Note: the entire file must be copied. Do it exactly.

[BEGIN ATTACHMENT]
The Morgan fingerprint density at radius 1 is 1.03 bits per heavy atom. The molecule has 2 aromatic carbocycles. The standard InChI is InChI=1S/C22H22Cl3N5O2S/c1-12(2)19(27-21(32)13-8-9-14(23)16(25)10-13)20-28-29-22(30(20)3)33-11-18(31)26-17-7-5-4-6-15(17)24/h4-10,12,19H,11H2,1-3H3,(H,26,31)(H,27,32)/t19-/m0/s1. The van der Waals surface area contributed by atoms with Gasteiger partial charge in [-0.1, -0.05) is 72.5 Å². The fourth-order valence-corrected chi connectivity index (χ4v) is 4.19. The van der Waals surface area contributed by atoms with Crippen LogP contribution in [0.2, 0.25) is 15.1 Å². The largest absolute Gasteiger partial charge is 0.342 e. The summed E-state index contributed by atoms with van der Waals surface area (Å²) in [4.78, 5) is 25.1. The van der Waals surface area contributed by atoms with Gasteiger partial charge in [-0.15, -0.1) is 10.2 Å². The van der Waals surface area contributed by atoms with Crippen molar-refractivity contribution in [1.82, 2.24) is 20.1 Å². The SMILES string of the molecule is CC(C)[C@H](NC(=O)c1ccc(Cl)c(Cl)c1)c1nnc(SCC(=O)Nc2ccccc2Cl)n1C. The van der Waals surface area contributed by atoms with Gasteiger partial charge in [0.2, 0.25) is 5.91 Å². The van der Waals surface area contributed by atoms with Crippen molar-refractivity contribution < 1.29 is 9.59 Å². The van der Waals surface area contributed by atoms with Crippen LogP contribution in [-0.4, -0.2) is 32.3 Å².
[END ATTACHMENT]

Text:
The Morgan fingerprint density at radius 1 is 1.03 bits per heavy atom. The molecule has 2 aromatic carbocycles. The standard InChI is InChI=1S/C22H22Cl3N5O2S/c1-12(2)19(27-21(32)13-8-9-14(23)16(25)10-13)20-28-29-22(30(20)3)33-11-18(31)26-17-7-5-4-6-15(17)24/h4-10,12,19H,11H2,1-3H3,(H,26,31)(H,27,32)/t19-/m0/s1. The van der Waals surface area contributed by atoms with Gasteiger partial charge in [-0.1, -0.05) is 72.5 Å². The fourth-order valence-corrected chi connectivity index (χ4v) is 4.19. The van der Waals surface area contributed by atoms with Crippen LogP contribution in [0.2, 0.25) is 15.1 Å². The largest absolute Gasteiger partial charge is 0.342 e. The summed E-state index contributed by atoms with van der Waals surface area (Å²) in [4.78, 5) is 25.1. The van der Waals surface area contributed by atoms with Gasteiger partial charge in [-0.15, -0.1) is 10.2 Å². The van der Waals surface area contributed by atoms with Crippen molar-refractivity contribution in [1.82, 2.24) is 20.1 Å². The SMILES string of the molecule is CC(C)[C@H](NC(=O)c1ccc(Cl)c(Cl)c1)c1nnc(SCC(=O)Nc2ccccc2Cl)n1C. The van der Waals surface area contributed by atoms with Gasteiger partial charge in [0.2, 0.25) is 5.91 Å². The van der Waals surface area contributed by atoms with Crippen molar-refractivity contribution < 1.29 is 9.59 Å². The van der Waals surface area contributed by atoms with Crippen LogP contribution in [-0.4, -0.2) is 32.3 Å².